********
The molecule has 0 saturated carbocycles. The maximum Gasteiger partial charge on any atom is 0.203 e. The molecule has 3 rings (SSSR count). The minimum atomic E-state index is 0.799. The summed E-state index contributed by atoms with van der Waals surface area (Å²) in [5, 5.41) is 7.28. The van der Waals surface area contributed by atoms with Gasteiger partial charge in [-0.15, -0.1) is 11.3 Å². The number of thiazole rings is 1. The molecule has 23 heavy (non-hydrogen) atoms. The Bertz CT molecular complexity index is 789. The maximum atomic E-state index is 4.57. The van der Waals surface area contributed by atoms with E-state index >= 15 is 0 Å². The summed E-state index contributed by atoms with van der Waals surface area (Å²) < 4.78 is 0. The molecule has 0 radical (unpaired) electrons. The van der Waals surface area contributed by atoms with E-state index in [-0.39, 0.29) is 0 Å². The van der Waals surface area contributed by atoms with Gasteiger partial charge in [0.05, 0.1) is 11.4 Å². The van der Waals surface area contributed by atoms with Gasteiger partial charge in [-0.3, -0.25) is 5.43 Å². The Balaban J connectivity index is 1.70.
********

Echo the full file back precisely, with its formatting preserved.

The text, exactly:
The molecule has 0 saturated carbocycles. The maximum Gasteiger partial charge on any atom is 0.203 e. The molecule has 3 rings (SSSR count). The minimum atomic E-state index is 0.799. The summed E-state index contributed by atoms with van der Waals surface area (Å²) in [5, 5.41) is 7.28. The van der Waals surface area contributed by atoms with Gasteiger partial charge in [-0.15, -0.1) is 11.3 Å². The number of thiazole rings is 1. The molecule has 23 heavy (non-hydrogen) atoms. The Bertz CT molecular complexity index is 789. The maximum atomic E-state index is 4.57. The van der Waals surface area contributed by atoms with E-state index >= 15 is 0 Å². The summed E-state index contributed by atoms with van der Waals surface area (Å²) < 4.78 is 0. The molecule has 0 radical (unpaired) electrons. The van der Waals surface area contributed by atoms with E-state index in [-0.39, 0.29) is 0 Å². The van der Waals surface area contributed by atoms with Gasteiger partial charge in [0.05, 0.1) is 11.4 Å². The van der Waals surface area contributed by atoms with Gasteiger partial charge in [-0.3, -0.25) is 5.43 Å². The Balaban J connectivity index is 1.70.